An Ontario arbitrator has reinstated a hospital worker who was fired for accessing and disclosing patient health information without permission.
The employee was a health assistant, hired in 2001, with the Georgian Bay Hospital (GBGH). It operates two hospitals — in Midland, Ont., and Penetanguishene, Ont.
GBGH had a policy protecting the confidentiality of patient health records, which were only to be accessed by workers in the “circle of care” — practitioners who were directly attending to the patient’s health needs. Patient consent was also required to access or disclose health information.
GBGH staff were trained on the policy and signed an agreement that breaching it would lead to discipline up to and including termination of employment.
On May 19, 2012, a friend of the employee was in an accident and was taken to GBGH. The employee called an X-ray technician at the hospital and asked if the friend was one of the technician’s patients, which the technician confirmed and discussed the injury. The employee shared the information with her husband and the friend’s brothers.
The X-ray technician reported the incident to her manager, who completed a risk occurrence report for GBGH’s privacy officer. The privacy officer interviewed the employee and launced a privacy audit of all the employee’s accesses of medical records over the previous year.
The privacy audit showed the employee had accessed the personal health information of her friend on May 20. Though her friend was discharged on May 21, the employee accessed the records again on May 23. The employee also accessed the records of her husband, her sister and herself.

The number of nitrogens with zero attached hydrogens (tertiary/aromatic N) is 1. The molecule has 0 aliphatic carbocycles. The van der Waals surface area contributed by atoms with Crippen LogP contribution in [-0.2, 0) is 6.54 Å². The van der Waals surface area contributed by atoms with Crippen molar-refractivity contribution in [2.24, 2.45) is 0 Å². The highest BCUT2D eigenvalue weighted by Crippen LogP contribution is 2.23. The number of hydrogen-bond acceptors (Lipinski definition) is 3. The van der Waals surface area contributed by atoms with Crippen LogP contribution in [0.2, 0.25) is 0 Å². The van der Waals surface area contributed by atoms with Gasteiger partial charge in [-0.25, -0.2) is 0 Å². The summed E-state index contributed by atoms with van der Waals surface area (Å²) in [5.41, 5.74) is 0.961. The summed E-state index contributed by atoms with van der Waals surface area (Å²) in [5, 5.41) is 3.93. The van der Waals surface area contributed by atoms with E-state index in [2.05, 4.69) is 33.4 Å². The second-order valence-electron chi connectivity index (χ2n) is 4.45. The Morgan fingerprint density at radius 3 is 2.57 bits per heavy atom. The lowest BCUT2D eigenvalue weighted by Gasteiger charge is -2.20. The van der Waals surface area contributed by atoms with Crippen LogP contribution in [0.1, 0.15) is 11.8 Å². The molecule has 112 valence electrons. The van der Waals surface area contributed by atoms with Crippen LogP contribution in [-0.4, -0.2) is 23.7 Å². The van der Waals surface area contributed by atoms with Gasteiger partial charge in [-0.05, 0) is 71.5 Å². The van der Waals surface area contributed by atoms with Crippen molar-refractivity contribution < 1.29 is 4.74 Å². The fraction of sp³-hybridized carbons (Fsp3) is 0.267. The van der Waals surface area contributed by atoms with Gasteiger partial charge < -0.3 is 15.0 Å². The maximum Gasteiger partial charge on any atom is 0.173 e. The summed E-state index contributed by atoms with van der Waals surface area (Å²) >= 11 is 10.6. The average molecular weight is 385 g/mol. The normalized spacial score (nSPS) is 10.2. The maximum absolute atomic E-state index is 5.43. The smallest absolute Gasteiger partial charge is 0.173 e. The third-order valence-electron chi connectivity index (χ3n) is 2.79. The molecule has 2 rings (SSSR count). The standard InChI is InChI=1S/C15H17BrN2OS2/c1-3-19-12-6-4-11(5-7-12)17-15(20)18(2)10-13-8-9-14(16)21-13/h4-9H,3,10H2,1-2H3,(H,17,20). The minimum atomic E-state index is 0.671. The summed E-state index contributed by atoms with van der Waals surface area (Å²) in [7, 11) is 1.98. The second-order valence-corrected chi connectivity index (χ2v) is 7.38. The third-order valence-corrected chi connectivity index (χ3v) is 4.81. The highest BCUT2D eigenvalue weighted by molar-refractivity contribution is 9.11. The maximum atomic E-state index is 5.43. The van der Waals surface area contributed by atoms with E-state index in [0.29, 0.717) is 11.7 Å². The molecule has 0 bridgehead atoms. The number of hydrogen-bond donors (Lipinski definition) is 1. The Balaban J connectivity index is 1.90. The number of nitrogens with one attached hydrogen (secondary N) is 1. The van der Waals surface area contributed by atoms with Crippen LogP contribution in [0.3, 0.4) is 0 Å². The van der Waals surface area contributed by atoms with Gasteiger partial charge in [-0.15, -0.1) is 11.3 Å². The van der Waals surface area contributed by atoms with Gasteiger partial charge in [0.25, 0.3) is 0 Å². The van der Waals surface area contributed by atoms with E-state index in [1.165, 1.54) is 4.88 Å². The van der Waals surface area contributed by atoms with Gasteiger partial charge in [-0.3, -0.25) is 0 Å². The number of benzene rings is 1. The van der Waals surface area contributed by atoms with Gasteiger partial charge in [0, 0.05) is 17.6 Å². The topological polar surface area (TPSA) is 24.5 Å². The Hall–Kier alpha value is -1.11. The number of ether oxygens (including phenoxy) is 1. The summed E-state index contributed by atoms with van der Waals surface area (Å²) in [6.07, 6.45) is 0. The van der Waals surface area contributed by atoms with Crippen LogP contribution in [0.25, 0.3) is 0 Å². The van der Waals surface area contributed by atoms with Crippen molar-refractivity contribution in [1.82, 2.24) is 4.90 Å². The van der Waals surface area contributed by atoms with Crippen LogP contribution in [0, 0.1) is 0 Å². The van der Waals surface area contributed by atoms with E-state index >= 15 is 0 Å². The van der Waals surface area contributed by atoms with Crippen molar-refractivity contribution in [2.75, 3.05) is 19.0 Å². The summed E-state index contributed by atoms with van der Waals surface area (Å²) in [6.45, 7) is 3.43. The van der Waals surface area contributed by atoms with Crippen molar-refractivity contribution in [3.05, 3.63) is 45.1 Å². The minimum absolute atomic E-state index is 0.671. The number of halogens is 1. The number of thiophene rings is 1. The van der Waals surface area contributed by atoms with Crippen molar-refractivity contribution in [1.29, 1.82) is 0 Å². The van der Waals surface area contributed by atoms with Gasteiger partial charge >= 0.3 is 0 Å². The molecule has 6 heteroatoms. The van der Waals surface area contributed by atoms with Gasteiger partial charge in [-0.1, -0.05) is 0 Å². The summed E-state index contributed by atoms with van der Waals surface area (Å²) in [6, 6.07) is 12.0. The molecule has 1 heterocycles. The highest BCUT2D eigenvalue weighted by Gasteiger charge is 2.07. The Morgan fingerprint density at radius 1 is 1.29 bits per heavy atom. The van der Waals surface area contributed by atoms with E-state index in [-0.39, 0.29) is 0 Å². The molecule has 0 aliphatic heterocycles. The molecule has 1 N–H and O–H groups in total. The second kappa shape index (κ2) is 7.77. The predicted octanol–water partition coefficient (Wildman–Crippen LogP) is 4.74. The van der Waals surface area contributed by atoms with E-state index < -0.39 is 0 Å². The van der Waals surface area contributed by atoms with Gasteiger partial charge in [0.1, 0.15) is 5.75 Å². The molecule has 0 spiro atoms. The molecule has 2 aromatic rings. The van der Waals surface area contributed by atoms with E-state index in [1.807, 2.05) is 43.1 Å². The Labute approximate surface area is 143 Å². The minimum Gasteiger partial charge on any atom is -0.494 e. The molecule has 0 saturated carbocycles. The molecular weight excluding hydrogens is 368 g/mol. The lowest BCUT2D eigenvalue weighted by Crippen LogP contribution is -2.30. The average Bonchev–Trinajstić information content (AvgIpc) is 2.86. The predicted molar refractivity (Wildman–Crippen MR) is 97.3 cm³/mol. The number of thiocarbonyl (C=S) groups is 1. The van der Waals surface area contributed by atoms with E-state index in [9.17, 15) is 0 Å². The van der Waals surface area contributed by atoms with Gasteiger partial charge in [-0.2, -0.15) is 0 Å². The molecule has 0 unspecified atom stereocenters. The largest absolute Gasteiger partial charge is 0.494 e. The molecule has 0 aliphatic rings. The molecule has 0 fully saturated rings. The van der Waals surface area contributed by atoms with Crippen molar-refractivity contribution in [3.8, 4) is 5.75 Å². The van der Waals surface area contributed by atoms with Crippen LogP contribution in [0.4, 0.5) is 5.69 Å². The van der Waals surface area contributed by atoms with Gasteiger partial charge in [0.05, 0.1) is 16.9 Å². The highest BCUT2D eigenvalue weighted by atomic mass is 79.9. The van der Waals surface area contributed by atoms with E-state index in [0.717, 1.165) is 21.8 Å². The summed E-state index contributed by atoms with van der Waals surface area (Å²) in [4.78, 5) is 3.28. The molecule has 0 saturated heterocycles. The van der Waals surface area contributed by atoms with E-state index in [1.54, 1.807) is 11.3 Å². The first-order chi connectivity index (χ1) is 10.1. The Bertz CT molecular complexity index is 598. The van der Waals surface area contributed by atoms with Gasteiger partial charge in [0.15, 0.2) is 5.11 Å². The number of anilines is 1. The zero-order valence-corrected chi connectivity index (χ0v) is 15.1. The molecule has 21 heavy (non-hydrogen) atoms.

GBGH had a zero tolerance policy for privacy breaches and it decided to terminate the employee unless she could explain.
The employee was interviewed on June 14, where she admitted to accessing her own records and, when asked about her friend’s records, she said “you got me” and acknowledged it was a privacy breach.
The employee explained her husband had diabetes and sometimes test results weren’t given to his doctor quickly enough, so she accessed them. She also said her sister had cancer and she wanted to ensure the documentation was transmitted in a timely manner to the chemotherapy facility. She accessed her own records to determine if she had the same genetic code for cancer.
The arbitrator found the employee’s conduct in accessing and disclosing personal health information was “serious misconduct warranting significant disciplinary sanction.” GBGH’s policies and privacy legislation made it clear how important it was to maintain confidentiality, and the employee had acknowledged her awareness of the policies by signing her agreement.
However, the arbitrator found zero tolerance wasn’t required, as the policy allowed for discipline up to dismissal and the employee’s access of information relating to herself and her family might not warrant dismissal, said the arbitrator.
However, the arbitrator found the access of the friend’s information was more serious. She didn’t have the friend’s consent, which was a serious breach. On the other hand, the arbitrator noted that it was an emotionally charged situation. The employee also readily admitted her actions and acknowledged her wrongdoing, which “speaks to her rehabilitative potential,” said the arbitrator.The arbitrator found the employee was remorseful, appreciated the gravity of her misconduct and would likely not repeat it — she was an 11-year employee with no prior discipline. GBGH was ordered to reinstate her but without compensation for the 22 months since her dismissal, which would be a suspension. See Georgian Bay General Hospital and OPSEU, Local 367 (J.(K.)), Re, 2014 CarswellOnt 5923 (Ont. Arb.).